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Archive for September, 2011
Volunteers for Peace, a United States partner organisation of Service Civil International organized this workcamp together with the local partner, Burlington Friends Meeting and they had a public panel talking about Nuclear armament / disarmament. This is an interesting video of the panel, which mostly consists of the workcamp volunteers are giving informations on the state of nuclear power and nuclear bombs in different countries.
You can find the details of the seminar in this post as well:
Forget fists, forge voices – the power of nonviolence
The No-More-War team warmly invites you to our second topic based seminar:
“Forget fists, forge voices – the power of nonviolence” from the 12th to 18th of November 2011 in Helmarshausen, Germany, financially supported by the Youth in Action programme of the European Union. View full article »
Human Rights Watch Europe director on how to fight terror:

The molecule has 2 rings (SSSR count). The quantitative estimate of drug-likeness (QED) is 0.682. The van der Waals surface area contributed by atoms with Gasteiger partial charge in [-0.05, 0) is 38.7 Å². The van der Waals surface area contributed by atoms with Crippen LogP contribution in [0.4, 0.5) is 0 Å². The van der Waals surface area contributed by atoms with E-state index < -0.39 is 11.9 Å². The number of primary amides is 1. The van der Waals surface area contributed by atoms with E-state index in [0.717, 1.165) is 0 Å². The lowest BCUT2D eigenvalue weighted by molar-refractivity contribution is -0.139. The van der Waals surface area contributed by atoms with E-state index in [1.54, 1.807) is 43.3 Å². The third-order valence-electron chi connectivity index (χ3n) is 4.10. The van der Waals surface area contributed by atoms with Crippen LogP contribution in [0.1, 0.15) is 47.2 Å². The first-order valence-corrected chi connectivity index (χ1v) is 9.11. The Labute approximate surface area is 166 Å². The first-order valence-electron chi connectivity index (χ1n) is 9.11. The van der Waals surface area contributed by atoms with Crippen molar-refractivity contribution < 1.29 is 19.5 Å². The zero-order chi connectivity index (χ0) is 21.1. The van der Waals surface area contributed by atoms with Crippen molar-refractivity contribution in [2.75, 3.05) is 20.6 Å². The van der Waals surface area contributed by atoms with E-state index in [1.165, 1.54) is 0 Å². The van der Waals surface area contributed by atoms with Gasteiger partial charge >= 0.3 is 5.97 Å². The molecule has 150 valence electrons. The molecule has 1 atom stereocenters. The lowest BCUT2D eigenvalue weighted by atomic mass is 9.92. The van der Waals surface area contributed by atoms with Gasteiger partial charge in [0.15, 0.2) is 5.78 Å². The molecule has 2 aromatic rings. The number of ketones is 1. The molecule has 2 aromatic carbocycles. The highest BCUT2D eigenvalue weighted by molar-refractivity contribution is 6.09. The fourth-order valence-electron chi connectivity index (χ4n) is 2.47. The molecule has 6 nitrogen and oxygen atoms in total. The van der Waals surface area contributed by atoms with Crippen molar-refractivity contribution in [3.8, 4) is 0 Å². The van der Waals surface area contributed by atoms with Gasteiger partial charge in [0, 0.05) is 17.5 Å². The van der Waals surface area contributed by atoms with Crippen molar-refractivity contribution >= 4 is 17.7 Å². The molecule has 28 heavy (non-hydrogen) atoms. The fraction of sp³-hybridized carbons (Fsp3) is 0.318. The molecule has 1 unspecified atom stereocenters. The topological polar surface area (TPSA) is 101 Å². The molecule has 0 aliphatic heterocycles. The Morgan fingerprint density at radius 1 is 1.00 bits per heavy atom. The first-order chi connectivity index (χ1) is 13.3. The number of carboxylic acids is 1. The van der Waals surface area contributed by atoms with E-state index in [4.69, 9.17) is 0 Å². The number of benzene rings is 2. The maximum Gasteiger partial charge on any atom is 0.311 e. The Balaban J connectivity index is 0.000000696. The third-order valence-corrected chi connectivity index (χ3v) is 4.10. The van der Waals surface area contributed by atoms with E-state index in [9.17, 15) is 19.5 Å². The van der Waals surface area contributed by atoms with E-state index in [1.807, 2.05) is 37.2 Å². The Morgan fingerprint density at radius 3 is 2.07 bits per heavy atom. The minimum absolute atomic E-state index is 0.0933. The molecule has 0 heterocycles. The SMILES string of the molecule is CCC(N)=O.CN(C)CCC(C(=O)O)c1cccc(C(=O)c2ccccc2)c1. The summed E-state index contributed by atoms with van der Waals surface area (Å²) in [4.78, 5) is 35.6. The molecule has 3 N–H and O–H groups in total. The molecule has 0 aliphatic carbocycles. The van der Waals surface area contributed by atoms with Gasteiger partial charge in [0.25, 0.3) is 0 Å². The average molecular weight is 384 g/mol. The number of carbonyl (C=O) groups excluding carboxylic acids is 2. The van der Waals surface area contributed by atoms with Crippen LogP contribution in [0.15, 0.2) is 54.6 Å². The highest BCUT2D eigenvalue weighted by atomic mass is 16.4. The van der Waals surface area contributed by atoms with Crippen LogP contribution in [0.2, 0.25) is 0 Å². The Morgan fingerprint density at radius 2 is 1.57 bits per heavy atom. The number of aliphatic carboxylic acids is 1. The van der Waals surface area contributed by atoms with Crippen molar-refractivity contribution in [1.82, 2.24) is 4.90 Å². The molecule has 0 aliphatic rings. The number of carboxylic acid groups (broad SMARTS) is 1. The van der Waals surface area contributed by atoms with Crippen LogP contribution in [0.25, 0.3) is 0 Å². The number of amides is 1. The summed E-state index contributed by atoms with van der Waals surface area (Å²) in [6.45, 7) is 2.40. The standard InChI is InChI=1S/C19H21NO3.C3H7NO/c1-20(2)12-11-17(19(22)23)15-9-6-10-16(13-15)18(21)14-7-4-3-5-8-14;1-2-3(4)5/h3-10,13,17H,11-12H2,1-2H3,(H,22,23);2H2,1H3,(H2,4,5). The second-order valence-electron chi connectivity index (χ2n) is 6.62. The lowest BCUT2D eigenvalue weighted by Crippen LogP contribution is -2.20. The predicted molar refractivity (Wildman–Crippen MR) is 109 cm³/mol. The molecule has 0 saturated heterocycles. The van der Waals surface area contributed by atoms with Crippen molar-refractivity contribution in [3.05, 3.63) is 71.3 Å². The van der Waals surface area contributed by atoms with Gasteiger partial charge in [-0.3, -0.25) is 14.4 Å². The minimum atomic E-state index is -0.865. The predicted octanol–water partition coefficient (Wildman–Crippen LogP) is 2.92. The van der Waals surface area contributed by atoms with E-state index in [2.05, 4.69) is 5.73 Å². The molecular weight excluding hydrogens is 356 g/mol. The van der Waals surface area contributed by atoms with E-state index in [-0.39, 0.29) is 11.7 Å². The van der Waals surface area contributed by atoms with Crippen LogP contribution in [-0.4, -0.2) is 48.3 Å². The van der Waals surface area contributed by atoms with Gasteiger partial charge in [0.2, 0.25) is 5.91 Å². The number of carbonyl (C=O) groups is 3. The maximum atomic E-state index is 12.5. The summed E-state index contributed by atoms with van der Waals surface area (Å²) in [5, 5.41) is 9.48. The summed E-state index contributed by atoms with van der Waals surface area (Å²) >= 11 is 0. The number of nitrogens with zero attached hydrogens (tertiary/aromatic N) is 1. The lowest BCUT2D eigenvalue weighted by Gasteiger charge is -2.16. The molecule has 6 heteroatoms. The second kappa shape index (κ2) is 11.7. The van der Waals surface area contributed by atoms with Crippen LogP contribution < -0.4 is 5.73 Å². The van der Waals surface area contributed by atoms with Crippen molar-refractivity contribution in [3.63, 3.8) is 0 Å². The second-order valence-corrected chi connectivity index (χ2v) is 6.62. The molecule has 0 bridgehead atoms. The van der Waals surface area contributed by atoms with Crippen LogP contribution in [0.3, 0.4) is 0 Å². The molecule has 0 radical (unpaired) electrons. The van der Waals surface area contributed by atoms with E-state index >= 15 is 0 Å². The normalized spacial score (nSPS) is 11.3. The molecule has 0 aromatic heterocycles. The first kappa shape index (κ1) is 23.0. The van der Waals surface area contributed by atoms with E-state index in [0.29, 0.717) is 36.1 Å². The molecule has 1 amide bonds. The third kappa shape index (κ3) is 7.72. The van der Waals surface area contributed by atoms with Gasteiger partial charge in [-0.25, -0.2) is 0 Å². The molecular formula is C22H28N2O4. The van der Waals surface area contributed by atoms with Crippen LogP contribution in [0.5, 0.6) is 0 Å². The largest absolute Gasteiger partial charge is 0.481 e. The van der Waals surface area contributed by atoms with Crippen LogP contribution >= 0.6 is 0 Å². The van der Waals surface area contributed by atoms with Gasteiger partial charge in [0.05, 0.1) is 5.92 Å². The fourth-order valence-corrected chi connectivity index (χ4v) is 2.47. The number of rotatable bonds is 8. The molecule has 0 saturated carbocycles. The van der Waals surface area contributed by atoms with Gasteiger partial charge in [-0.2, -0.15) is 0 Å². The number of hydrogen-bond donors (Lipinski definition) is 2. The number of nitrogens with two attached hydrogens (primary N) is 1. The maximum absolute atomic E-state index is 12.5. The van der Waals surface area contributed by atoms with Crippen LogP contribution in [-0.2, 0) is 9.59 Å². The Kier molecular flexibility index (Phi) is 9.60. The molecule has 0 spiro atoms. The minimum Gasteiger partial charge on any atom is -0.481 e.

The war on terror since the tragic attack on civilians in the US ten years ago is far from finished, instead, it is reproducing itself. In the US, about 3000 people died in those attacks. In the following ‘war on terror’, the human rights were basically stripped to the bone, economies suffered (except for the military industrial complex) but most of all, civilians were killed. I will shortly give some indications for three countries, hit as so-called direct consequence of the US war on terror – though other countries used their own ‘war on terror’ to terrorize civilians in their countries.
However, here some rough informations about some of the civilian casualties of the war on terror:
At least 355.000 (but more likely about 650.000) people were killed in Iraq between 2003 and 2006 according to the Lancet study http://en.wikipedia.org/wiki/Lancet_surveys_of_Iraq_War_casualties
Greenpeace helps keeping up to date with Fukushima nuclear catastrophe on this page: http://t.co/d7U8A01
Article on the impact of non violence for fighting dictators:
The effects of war are tremendous, me myself never having experienced one thankfully, those who do and speak out about it, are both courageous and changed by it.
Here some former soldiers from Serbia are exchanging short personal stories and statements about the aftermath of war for their personal lives:
Some former US combatants from USA speak about some more general issues, partly concentrating on the practice of redeployng, sending already traumatized soldiers back into combat zones: View full article »